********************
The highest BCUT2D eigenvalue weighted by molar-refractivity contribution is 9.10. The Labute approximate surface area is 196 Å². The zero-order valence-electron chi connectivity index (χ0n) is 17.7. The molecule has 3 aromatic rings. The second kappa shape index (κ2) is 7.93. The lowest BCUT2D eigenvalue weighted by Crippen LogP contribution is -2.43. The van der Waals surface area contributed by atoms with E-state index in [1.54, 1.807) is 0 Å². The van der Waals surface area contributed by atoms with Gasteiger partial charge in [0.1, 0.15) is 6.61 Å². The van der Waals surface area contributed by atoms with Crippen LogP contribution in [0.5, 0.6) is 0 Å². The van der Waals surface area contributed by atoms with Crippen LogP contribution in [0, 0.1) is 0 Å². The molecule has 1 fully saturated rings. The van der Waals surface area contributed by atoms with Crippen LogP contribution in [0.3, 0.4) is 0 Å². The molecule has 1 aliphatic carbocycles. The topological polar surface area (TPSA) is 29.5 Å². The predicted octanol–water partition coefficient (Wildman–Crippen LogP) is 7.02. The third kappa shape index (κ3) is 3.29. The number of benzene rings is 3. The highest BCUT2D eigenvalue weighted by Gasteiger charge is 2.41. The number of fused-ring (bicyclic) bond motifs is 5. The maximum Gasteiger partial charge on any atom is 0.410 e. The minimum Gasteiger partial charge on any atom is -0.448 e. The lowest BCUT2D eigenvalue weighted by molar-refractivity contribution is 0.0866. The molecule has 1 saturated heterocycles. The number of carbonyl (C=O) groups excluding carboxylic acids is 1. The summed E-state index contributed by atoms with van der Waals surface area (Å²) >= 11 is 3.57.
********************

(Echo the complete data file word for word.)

The highest BCUT2D eigenvalue weighted by molar-refractivity contribution is 9.10. The Labute approximate surface area is 196 Å². The zero-order valence-electron chi connectivity index (χ0n) is 17.7. The molecule has 3 aromatic rings. The second kappa shape index (κ2) is 7.93. The lowest BCUT2D eigenvalue weighted by Crippen LogP contribution is -2.43. The van der Waals surface area contributed by atoms with E-state index in [1.54, 1.807) is 0 Å². The van der Waals surface area contributed by atoms with Gasteiger partial charge in [0.1, 0.15) is 6.61 Å². The van der Waals surface area contributed by atoms with Crippen LogP contribution in [0.5, 0.6) is 0 Å². The van der Waals surface area contributed by atoms with Crippen LogP contribution in [0, 0.1) is 0 Å². The molecule has 1 fully saturated rings. The van der Waals surface area contributed by atoms with Crippen LogP contribution in [0.3, 0.4) is 0 Å². The molecule has 1 aliphatic carbocycles. The topological polar surface area (TPSA) is 29.5 Å². The predicted octanol–water partition coefficient (Wildman–Crippen LogP) is 7.02. The third kappa shape index (κ3) is 3.29. The number of benzene rings is 3. The highest BCUT2D eigenvalue weighted by Gasteiger charge is 2.41. The number of fused-ring (bicyclic) bond motifs is 5. The maximum Gasteiger partial charge on any atom is 0.410 e. The minimum Gasteiger partial charge on any atom is -0.448 e. The lowest BCUT2D eigenvalue weighted by molar-refractivity contribution is 0.0866. The molecule has 1 saturated heterocycles. The number of carbonyl (C=O) groups excluding carboxylic acids is 1. The summed E-state index contributed by atoms with van der Waals surface area (Å²) >= 11 is 3.57.